Camellia Collection

Camellias have most probably been grown at Trewidden since the 1850’s and the Western Plantation still contains three venerable old specimens which are almost certainly of Victorian origin. The current collection (over 250) is the work of Michael Snellgrove who was the last Head Gardener to work for Mary Williams. Michael spent many years building the collection from the 1970’s to the 1990’s and created a nursery specialising in Camellias. Plants came from many sources including the likes of Ackerman and Nuccio’s in the US and Trehanes and J. Carlyon of Tregrehan from the UK. In 2018 Trewidden was awarded the International Camellia Society ‘Garden of Excellence’ award joining the likes of Exbury, Mount Edgecumbe and Trewithen Gardens on this prestigious list. Most of our cultivated varieties are specimens of Camellia japonica and Camellia x williamsii but other species include C. saluenensis, C. talienesis, C. reticulata, C. nitidissima, and C. grisjii. We were one of the first to grow the ‘Tea’ Camellia (C. sinensis var. sinensis) our plant coming from Norman Haddon’s garden in Porlock, Somerset in the early 1980’s. The collection is always expanding with recent additions including seed collected from wild forms of C. japonica sourced in Kyushu, Japan.

The Wilson 50 Kurume Azaleas

Ernest H. Wilson is considered one of the most successful plant hunters to have worked in the early part of the 20th century. In 1918 he visited Kurume in Southern Japan and selected 50 of the finest Azaleas from the nursery of Mr Kijiro Akashi and had them sent to the Arnold Arboretum (Harvard), they arrived in the spring of 1919. Copies of the collection were then sent to England in the early 1920’s where the plants were established in at least three locations. Since this time plants have been lost and mis-named and the ‘50’ have most likely been incomplete outside of Kurume for at least sixty years. After more than ten years work Trewidden now has 46 of the 50 and the final four are in the final stages of being sourced/confirmed. The collection is being established in the newly named Kurume Bowl which is adjacent to the Tree Fern Pit and will make a significant addition to the garden plantings.


Trewidden contains some fine specimens of Magnolia, five of them are designated ‘Champion Trees’ by the Tree Register. Magnolia x veithcii ‘Peter Veitch’ situated by the pond this tree was most likely planted in the early 1920’s. It produces goblet shaped white flowers tinged with pink in April. Magnolia obovata this tree was planted in 1893 and is a champion for its girth. The tree flowers in early summer and has highly fragrant, cream coloured, thick waxy flowers. Magnolia ‘Trewidden Belle’ is our very own hybrid tree which produces large dark pink/magenta flowers in late winter/early spring, unfortunately this is quite often before the garden opens to the public in February. Magnolia sargentiana var. robusta situated in the Northern part of the Tree Fern Pit produces large white floppy flowers tinged with pink in March. Magnolia dawsoniana situated in the Southern part of the Tree Fern Pit this Magnolia flowers in March/April with small pink flowers bearing many strap like tepals. There are other Magnolias within the garden and new species are continually added to the collection. The latest additions are a number of Asian, evergreen, summer flowering species that have only recently been introduced to cultivation.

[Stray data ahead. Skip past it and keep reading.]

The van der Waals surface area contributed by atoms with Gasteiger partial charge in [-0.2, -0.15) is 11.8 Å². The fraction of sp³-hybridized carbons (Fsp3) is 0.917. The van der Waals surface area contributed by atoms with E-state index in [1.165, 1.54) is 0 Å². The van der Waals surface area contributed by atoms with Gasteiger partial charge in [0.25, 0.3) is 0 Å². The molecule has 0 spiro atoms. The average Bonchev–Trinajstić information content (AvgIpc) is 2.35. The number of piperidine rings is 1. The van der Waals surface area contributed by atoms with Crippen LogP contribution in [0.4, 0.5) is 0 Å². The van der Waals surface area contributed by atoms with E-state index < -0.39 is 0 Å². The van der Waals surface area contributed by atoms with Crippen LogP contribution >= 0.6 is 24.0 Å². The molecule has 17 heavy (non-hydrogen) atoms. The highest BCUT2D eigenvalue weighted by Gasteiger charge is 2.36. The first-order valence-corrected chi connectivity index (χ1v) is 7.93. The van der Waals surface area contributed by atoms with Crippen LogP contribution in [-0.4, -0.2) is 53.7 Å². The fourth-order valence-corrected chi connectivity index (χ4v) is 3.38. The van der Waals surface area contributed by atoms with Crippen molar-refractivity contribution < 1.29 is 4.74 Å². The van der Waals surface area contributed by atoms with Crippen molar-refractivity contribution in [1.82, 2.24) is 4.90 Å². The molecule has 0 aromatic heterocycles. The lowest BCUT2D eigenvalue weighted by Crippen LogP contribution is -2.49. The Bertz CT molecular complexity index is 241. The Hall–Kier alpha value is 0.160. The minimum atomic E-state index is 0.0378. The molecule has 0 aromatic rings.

The Tree Ferns

Set within an ancient open cast tin mine are an outstanding group of Soft Tree Ferns (Dicksonia antarctica). This species of Tree Fern is native to South Eastern Australia and Tasmania and often grows as an understorey plant beneath larger trees such as Eucalyptus. Our Ferns were planted in 1902 having been collected by the Treseders of Truro in Australia in 1898. All of the smaller Tree Ferns that now grow at Trewidden are juveniles from these original mother plants. The natural bowl of the pit provides adequate moisture even in dry summers for the ferns to thrive. We consider this one of the finest stands of Dicksonia antarctica in the Northern Hemisphere due to it’s setting within ancient mine workings, the size of the ferns, known provenance and the presence of two ‘Champion’ Magnolias providing the dappled shade needed for optimum growth.